In medical terminology, foreign bodies are objects that are inside the body but do not belong to it. These are things like coins or batteries that can be swallowed. In many cases they need to be removed before, or in case, they do harm. Human bodies are affected by those items that they come into contact with, through ingestion into the body or touch on the outside of the body.

For most people in Early Modern Europe, the most common things to touch the exterior of the body on a daily basis were clothes. Then, as now, dress was a mode of communication, a language that could inform the viewer about social status, origin, and religious affiliation. Bodies could be controlled or empowered through clothing. Current debates surrounding the use of various types of Islamic dress and subsequent legislation – the ban on face covering and the restrictions on using the hijab in France; the requirement to wear the hijab when in public in Saudi Arabia and Iran – demonstrate some of the ways in which clothing is central to the values of society. How humans have regarded, covered, and uncovered the exterior parts of their bodies is a signifier of both difference and inclusion.

Dress had multiple meanings. It was a result of original sin. After Adam and Eve had both sinned by eating the fruit from the tree of the knowledge of good and evil they realised their state of nakedness and made clothing by sewing fig leaves together (Genesis 3:7). Clothing was therefore a sign of human sinfulness. It was also something which could be ascribed to God’s grace since before expelling Adam and Eve from Eden he clothed them with garments made of skin (Genesis 3:21).

Early costume books such as Cesare Vecellio’s Degli habiti antichi et moderni di diversi parti del mondo (Of ancient and modern clothes from different parts of the world), published in 1590, with an enlarged version published in 1598, divided clothing geographically. The commentaries provided with the woodblock illustrations contained not only details of clothing according to geographical location but also linked clothing with levels of civilisation and religious affiliation. In other contexts, the monstrous races living in foreign lands were frequently shown with no or little clothing.  In shielding the outside of the body, clothing had practical purposes. It was understood by medical professionals to have profound effects on health. It could protect by ensuring warmth but it could also harm. High platform shoes, or chopines, were worn in Venice to prevent the wearer’s feet from getting wet. They could also be a health hazard since it was difficult to walk in them. Worn by patrician women who, it was said, sometimes needed the help of two maids to stop them from falling over, chopines also became associated with courtesans who wore them in emulation of women from the upper strata of Venetian society. These platform shoes bore the weight not only of the person who wore them but also of concerns relating to morals and health.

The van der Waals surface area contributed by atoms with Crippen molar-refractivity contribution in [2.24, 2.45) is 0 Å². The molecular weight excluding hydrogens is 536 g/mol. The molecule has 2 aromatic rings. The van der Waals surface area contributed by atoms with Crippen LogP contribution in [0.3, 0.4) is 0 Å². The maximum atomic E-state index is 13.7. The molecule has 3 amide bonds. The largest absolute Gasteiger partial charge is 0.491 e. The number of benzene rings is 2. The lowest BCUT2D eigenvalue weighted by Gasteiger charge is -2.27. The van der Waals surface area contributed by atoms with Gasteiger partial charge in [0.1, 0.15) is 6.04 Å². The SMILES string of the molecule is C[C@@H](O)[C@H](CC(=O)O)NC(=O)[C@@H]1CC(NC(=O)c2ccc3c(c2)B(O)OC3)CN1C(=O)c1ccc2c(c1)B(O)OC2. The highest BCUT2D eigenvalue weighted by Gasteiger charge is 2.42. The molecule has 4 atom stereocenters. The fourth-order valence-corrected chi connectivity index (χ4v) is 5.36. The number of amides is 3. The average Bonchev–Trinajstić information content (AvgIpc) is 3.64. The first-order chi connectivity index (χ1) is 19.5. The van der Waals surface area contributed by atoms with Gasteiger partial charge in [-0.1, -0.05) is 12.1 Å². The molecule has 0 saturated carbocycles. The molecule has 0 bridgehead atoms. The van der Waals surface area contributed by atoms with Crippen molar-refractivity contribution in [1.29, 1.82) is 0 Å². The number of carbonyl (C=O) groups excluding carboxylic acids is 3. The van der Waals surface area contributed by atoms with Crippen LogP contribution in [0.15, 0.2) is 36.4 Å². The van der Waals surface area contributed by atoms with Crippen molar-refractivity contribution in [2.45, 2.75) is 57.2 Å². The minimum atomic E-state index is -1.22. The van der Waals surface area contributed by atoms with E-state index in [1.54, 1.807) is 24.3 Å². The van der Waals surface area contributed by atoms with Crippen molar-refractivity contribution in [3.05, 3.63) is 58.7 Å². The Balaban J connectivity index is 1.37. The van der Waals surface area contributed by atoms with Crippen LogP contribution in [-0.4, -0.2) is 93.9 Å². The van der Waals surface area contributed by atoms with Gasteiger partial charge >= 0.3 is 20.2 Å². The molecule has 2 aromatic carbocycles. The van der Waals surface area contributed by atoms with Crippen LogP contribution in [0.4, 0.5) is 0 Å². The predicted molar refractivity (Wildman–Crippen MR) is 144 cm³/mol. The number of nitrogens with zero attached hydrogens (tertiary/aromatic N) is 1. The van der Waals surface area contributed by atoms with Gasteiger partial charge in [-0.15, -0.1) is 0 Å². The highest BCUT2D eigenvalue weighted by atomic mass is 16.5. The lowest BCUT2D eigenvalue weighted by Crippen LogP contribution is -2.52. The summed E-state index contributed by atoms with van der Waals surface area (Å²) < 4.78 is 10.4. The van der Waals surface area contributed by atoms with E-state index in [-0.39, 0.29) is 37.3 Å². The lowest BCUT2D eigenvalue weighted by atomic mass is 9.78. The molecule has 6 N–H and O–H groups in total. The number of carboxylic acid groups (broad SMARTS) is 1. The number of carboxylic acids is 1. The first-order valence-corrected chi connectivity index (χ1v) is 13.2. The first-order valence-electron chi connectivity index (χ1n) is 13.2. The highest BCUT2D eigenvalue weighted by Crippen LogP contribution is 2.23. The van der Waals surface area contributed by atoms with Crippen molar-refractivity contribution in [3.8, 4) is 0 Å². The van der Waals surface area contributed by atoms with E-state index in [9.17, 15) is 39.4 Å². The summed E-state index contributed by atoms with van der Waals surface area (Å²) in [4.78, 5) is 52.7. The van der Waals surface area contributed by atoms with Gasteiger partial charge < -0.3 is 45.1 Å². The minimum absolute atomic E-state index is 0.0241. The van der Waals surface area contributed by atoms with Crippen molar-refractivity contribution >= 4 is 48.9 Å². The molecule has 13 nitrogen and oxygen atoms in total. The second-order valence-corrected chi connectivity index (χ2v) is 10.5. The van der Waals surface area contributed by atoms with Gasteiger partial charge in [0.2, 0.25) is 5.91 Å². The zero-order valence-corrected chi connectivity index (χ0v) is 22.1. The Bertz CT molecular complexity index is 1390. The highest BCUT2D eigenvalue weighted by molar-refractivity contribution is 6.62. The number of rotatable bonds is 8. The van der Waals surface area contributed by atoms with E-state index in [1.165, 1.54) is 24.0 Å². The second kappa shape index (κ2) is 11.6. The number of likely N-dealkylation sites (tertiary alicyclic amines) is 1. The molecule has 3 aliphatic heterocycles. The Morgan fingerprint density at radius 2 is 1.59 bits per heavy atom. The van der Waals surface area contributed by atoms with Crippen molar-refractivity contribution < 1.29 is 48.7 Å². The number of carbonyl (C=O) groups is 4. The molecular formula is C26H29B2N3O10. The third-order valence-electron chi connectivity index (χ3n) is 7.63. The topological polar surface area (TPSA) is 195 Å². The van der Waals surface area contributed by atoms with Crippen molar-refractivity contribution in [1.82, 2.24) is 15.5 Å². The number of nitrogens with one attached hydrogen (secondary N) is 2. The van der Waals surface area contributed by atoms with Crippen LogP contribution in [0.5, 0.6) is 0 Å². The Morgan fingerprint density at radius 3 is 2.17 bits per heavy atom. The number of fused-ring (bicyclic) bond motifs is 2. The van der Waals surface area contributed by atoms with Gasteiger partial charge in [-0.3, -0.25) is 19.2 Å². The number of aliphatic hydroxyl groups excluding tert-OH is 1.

In order to regain or maintain health, bodies were sometimes altered through medical intervention. Early modern surgical procedures were limited but they included amputation, altering the body by removing parts, and some success with reconstructive surgery by moving skin from one part of a patient’s body to another. Amputation was most often the result of warfare and colonisation, something which involved large bodies of people moving from one place to another, from one country to another, frequently spreading disease as they did so. The arrival of syphilis in Naples in 1494–1495 was ascribed by the Neapolitans to the invading French army and gave rise to the appellation ‘French disease’, whereas the French called it the ‘Italian disease’. Whilst it is possible that syphilis may have been brought to Europe from the Americas, the European move into the Americas certainly devastated some populations who had no resistance to diseases such as typhus and cholera.

Bodies, individually and in groups, could be protected or harmed, changed for the better or for the worse by the things with which they came into contact, things as diverse as clothing, gunpowder, and disease. 

Cordelia Warr, University of Manchester

Further Reading:

Ernest Lawrence Abel, ‘Syphilis: The History of an Eponym,’ Names: A Journal of Onomastics 66/2 (2018), 96-102.

Elizabeth Currie, ‘Health Hazards: Clothing’s Impact on the Body in Italy and England, 1550–1650,’ Bulletin of the John Rylands Library 95/2 (2019), 115-133.

Michelle A. Laughran and Andrea Vianello, ‘“Grandissma Gratia”: The Power of Italian Renaissance Shoes as Intimate Wear,’ in Bella Mirabella, ed., Ornamentalism: The Art of Renaissance Accessories (Ann Arbor: University of Michigan Press, 2011), 253-292.

Margaret F. Rosenthal and Ann Rosalind Jones, trans. and intro., The Clothing of the Renaissance World: Europe, Asia, Africa, the Americas – Cesare Vecellio’s Habiti Antichi Et Moderni (London: Thames and Hudson, 2008).